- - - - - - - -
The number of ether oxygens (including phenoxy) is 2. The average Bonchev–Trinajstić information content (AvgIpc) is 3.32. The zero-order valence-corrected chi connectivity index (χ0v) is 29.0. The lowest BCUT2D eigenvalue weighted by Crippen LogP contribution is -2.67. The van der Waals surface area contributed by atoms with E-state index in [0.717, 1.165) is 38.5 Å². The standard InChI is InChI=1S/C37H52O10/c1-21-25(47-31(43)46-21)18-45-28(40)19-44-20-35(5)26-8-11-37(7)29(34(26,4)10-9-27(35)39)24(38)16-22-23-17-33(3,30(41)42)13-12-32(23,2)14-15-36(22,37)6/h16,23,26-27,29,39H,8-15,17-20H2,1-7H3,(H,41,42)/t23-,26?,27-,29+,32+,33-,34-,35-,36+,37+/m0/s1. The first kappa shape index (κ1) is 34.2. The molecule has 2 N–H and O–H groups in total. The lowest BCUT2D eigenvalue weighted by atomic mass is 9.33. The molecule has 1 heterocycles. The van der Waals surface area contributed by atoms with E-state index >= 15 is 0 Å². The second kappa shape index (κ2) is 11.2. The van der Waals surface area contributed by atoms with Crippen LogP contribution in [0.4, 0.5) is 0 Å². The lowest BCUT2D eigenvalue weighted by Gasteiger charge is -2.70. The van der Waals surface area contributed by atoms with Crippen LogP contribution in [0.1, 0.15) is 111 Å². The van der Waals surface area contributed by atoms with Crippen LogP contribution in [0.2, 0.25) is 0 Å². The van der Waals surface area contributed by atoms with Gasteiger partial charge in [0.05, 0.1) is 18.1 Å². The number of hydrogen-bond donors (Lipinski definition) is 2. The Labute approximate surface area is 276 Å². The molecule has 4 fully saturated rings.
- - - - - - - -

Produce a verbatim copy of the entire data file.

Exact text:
The number of ether oxygens (including phenoxy) is 2. The average Bonchev–Trinajstić information content (AvgIpc) is 3.32. The zero-order valence-corrected chi connectivity index (χ0v) is 29.0. The lowest BCUT2D eigenvalue weighted by Crippen LogP contribution is -2.67. The van der Waals surface area contributed by atoms with E-state index in [0.717, 1.165) is 38.5 Å². The standard InChI is InChI=1S/C37H52O10/c1-21-25(47-31(43)46-21)18-45-28(40)19-44-20-35(5)26-8-11-37(7)29(34(26,4)10-9-27(35)39)24(38)16-22-23-17-33(3,30(41)42)13-12-32(23,2)14-15-36(22,37)6/h16,23,26-27,29,39H,8-15,17-20H2,1-7H3,(H,41,42)/t23-,26?,27-,29+,32+,33-,34-,35-,36+,37+/m0/s1. The first kappa shape index (κ1) is 34.2. The molecule has 2 N–H and O–H groups in total. The lowest BCUT2D eigenvalue weighted by atomic mass is 9.33. The molecule has 1 heterocycles. The van der Waals surface area contributed by atoms with E-state index >= 15 is 0 Å². The second kappa shape index (κ2) is 11.2. The van der Waals surface area contributed by atoms with Crippen LogP contribution in [0.4, 0.5) is 0 Å². The lowest BCUT2D eigenvalue weighted by Gasteiger charge is -2.70. The van der Waals surface area contributed by atoms with Crippen LogP contribution in [0.1, 0.15) is 111 Å². The van der Waals surface area contributed by atoms with Crippen LogP contribution in [0.2, 0.25) is 0 Å². The van der Waals surface area contributed by atoms with Gasteiger partial charge in [0.05, 0.1) is 18.1 Å². The number of hydrogen-bond donors (Lipinski definition) is 2. The Labute approximate surface area is 276 Å². The molecule has 4 fully saturated rings.